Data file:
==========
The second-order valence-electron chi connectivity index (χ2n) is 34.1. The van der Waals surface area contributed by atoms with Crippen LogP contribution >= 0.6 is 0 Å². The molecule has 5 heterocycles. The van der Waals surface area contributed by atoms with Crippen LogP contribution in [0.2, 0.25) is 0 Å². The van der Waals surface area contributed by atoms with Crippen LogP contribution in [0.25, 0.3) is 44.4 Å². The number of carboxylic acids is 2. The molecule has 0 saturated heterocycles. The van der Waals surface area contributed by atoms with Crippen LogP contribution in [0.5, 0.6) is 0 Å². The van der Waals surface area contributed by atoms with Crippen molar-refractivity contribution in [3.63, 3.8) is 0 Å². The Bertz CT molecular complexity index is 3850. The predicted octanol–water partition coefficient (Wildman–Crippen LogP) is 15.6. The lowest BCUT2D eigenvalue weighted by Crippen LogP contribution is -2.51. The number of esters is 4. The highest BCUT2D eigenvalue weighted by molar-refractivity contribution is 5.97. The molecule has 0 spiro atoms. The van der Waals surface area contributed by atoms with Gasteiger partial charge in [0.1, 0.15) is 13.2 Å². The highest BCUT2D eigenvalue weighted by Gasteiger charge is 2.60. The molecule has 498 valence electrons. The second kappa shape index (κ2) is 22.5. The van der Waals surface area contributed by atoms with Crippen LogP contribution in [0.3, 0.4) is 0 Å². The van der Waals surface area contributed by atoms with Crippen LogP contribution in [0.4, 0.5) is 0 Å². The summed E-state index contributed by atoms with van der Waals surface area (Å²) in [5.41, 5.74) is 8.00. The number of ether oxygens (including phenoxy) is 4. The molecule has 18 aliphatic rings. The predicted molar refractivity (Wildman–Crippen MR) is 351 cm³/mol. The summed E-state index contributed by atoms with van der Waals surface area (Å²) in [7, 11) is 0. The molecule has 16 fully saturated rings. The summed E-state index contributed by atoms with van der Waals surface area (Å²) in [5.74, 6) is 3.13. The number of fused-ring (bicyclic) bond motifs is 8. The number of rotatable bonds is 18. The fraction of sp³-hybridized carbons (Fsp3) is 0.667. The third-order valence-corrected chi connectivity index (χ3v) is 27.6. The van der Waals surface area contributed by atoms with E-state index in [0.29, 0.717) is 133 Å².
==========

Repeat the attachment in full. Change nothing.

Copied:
The second-order valence-electron chi connectivity index (χ2n) is 34.1. The van der Waals surface area contributed by atoms with Crippen LogP contribution >= 0.6 is 0 Å². The molecule has 5 heterocycles. The van der Waals surface area contributed by atoms with Crippen LogP contribution in [0.2, 0.25) is 0 Å². The van der Waals surface area contributed by atoms with Crippen LogP contribution in [0.25, 0.3) is 44.4 Å². The number of carboxylic acids is 2. The molecule has 0 saturated heterocycles. The van der Waals surface area contributed by atoms with Crippen LogP contribution in [0.5, 0.6) is 0 Å². The van der Waals surface area contributed by atoms with Crippen molar-refractivity contribution in [3.63, 3.8) is 0 Å². The Bertz CT molecular complexity index is 3850. The predicted octanol–water partition coefficient (Wildman–Crippen LogP) is 15.6. The lowest BCUT2D eigenvalue weighted by Crippen LogP contribution is -2.51. The number of esters is 4. The highest BCUT2D eigenvalue weighted by molar-refractivity contribution is 5.97. The molecule has 0 spiro atoms. The van der Waals surface area contributed by atoms with Gasteiger partial charge in [0.1, 0.15) is 13.2 Å². The highest BCUT2D eigenvalue weighted by Gasteiger charge is 2.60. The molecule has 498 valence electrons. The second kappa shape index (κ2) is 22.5. The van der Waals surface area contributed by atoms with Crippen LogP contribution in [0.3, 0.4) is 0 Å². The van der Waals surface area contributed by atoms with Crippen LogP contribution in [0.4, 0.5) is 0 Å². The summed E-state index contributed by atoms with van der Waals surface area (Å²) in [5.41, 5.74) is 8.00. The number of ether oxygens (including phenoxy) is 4. The molecule has 18 aliphatic rings. The predicted molar refractivity (Wildman–Crippen MR) is 351 cm³/mol. The summed E-state index contributed by atoms with van der Waals surface area (Å²) in [7, 11) is 0. The molecule has 16 fully saturated rings. The summed E-state index contributed by atoms with van der Waals surface area (Å²) in [5.74, 6) is 3.13. The number of fused-ring (bicyclic) bond motifs is 8. The number of rotatable bonds is 18. The fraction of sp³-hybridized carbons (Fsp3) is 0.667. The third-order valence-corrected chi connectivity index (χ3v) is 27.6. The van der Waals surface area contributed by atoms with E-state index in [0.29, 0.717) is 133 Å².